Here’s one take on the story from Smithsonian.com (but really, TONS of people have the same story):

In 1953, someone at Swanson colossally miscalculated the level of the American appetite for Thanksgiving turkey, leaving the company with some 260 tons of frozen birds sitting in ten refrigerated railroad cars. Enter the father of invention, Swanson salesman Gerry Thomas, a visionary inspired by the trays of pre-prepared food served on airlines. Ordering 5,000 aluminum trays, concocting a straightforward meal of turkey with corn-bread dressing and gravy, peas and sweet potatoes (both topped with a pat of butter), and recruiting an assembly line of women with spatulas and ice-cream scoops, Thomas and Swanson launched the TV dinner at a price of 98 cents (those are Eisenhower-era cents, of course). The company’s grave doubts that the initial order would sell proved to be another miscalculation, though a much happier one for Swanson; in the first full year of production, 1954, ten million turkey dinners were sold.

Is it TRUE, though?
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Were Tater Tots Invented As a Way to Deal With Factory Waste?

Here is the latest in a series of examinations into urban legends related to cuisine (chefs, dishes, etc.) and whether they are true or false.

CUISINE URBAN LEGEND: Tater tots were invented as a way to deal with factory leftovers.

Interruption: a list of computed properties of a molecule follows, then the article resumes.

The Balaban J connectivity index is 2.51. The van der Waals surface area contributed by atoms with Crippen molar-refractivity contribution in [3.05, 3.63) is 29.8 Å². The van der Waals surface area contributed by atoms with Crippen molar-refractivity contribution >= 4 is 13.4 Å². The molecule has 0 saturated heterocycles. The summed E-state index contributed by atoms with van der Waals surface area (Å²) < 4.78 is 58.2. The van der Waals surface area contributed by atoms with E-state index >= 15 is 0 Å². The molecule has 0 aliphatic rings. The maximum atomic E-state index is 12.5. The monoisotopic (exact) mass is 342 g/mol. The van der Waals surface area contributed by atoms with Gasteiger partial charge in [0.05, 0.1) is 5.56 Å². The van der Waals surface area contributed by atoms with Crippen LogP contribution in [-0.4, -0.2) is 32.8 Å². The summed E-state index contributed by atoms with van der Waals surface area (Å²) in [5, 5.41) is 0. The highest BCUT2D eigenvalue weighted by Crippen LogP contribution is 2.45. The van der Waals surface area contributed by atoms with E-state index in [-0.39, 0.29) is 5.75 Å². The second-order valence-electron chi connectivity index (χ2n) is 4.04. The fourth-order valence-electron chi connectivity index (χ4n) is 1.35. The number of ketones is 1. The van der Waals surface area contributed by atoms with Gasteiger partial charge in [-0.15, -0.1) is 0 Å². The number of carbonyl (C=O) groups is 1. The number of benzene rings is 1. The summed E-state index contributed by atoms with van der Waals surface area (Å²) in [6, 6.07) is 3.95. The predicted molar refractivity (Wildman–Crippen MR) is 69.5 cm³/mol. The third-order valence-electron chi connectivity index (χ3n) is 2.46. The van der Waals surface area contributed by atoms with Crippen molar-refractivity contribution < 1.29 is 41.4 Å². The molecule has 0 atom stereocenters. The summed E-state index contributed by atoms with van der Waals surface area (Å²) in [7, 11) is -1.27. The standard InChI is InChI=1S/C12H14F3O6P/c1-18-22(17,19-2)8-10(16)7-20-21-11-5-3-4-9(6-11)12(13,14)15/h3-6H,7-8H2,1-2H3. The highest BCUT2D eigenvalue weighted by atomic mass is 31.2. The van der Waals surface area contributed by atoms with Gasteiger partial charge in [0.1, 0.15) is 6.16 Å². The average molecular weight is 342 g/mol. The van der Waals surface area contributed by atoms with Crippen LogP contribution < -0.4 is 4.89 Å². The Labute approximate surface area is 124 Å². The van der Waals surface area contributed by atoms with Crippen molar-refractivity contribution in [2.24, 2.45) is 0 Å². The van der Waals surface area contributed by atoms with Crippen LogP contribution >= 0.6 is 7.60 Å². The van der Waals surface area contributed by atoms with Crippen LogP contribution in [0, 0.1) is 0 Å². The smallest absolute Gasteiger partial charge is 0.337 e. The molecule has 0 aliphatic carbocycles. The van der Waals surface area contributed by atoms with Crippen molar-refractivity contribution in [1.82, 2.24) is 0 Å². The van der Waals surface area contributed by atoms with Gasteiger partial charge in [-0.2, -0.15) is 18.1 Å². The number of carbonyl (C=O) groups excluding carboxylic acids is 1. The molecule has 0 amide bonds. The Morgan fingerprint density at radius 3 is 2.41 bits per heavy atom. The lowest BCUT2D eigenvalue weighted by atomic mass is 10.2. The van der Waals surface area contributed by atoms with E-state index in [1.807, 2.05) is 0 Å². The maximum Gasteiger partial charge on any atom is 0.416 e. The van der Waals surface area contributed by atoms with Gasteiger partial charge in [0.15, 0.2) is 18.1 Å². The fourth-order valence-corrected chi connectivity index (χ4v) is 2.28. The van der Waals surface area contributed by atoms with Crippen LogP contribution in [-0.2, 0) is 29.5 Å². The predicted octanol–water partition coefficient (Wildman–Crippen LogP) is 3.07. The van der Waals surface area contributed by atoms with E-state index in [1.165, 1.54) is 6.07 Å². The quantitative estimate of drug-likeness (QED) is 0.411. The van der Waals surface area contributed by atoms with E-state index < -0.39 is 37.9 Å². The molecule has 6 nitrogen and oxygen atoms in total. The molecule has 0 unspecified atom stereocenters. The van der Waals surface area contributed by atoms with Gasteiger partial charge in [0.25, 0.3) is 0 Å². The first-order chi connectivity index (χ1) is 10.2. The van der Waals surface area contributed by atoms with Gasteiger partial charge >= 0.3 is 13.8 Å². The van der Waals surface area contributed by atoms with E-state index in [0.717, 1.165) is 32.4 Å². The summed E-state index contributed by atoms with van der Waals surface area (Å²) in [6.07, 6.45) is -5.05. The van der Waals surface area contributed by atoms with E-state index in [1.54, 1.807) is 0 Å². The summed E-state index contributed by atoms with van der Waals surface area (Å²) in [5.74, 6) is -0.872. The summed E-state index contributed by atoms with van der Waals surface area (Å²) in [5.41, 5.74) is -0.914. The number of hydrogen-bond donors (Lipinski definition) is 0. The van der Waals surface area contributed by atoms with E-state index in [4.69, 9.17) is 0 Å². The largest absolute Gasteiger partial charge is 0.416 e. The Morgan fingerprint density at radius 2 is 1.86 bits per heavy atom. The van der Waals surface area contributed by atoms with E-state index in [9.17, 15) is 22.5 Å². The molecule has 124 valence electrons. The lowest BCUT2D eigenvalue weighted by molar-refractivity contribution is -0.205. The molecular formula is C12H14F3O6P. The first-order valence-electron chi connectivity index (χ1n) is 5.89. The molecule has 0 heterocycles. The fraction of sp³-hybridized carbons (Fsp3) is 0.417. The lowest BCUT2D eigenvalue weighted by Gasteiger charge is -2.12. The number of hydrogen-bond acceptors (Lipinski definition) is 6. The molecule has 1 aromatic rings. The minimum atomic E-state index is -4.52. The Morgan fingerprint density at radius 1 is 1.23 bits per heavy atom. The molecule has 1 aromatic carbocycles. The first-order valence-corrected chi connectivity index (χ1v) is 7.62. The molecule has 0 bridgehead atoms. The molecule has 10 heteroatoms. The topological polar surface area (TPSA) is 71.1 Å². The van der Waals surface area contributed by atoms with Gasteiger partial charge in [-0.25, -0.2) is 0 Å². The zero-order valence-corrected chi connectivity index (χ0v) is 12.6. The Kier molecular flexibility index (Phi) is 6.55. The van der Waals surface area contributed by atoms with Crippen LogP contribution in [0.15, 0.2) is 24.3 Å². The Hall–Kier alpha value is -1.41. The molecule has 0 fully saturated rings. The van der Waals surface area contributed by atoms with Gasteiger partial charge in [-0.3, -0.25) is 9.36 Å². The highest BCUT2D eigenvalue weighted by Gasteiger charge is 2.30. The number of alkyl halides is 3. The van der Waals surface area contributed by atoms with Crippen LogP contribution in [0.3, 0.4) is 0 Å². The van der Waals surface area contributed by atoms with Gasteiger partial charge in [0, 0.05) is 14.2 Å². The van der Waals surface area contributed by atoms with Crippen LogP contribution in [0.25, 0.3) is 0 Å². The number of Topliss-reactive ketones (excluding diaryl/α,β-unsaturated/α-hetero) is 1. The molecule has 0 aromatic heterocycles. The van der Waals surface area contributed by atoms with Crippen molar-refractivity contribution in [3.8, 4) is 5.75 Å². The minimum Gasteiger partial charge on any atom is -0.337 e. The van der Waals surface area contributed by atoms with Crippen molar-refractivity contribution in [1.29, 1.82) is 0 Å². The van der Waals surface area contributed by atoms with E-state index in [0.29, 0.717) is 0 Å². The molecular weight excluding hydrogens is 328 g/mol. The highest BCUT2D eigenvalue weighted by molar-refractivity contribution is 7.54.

Ahhhhh….tater tots.

Whether it be in a school cafeteria, a diner or even in the film, Napoleon Dynamite…

…tater tots (which are fried shredded potatoes) seem to be most everywhere.

An interesting fact about tater tots is that Tater Tot is actually a registered trademark of Ore Ida, the company that invented tater tots. That’s why you’ll see that other companies will call their versions of this food stuff like Tasti Taters or Tater Treats or Spud Puppies or whatever.

However, even more interesting is how this food was created in the first place!!
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Did a Famous Chef Once Kill Himself in Part Because of Losing a Michelin Star?

Here is the latest in a series of examinations into urban legends related to cuisine (chefs, dishes, etc.) and whether they are true or false.

CUISINE URBAN LEGEND: The impetus for the suicide of a famous French City chef was rumors that his restaurant was going to lose a star in its Michelin Guide rating.

Bernard Loiseau was one of the most famous chefs in a country, France, that has a great many famous chefs.

Even as a young chef in the early 1970s, Loiseau was a proponent of “nouvelle cuisine,” a style of cooking that stressed light, delicate dishes with a heavy emphasis on presentation.

After working for a number of restaurants, Loiseau worked for (and eventually purchased for himself in 1982) the restaurant, La Côte d’Or

Loiseau’s dedication and hard work paid off in 1991 when La Côte d’Or was awarded a prestigious three star rating from the famous Michelin Guide for restaurants. To show how prestigious such a rating is, in the over 5,000 restaurants rated by the Guide in Ireland and Britain, only THREE were given three star ratings.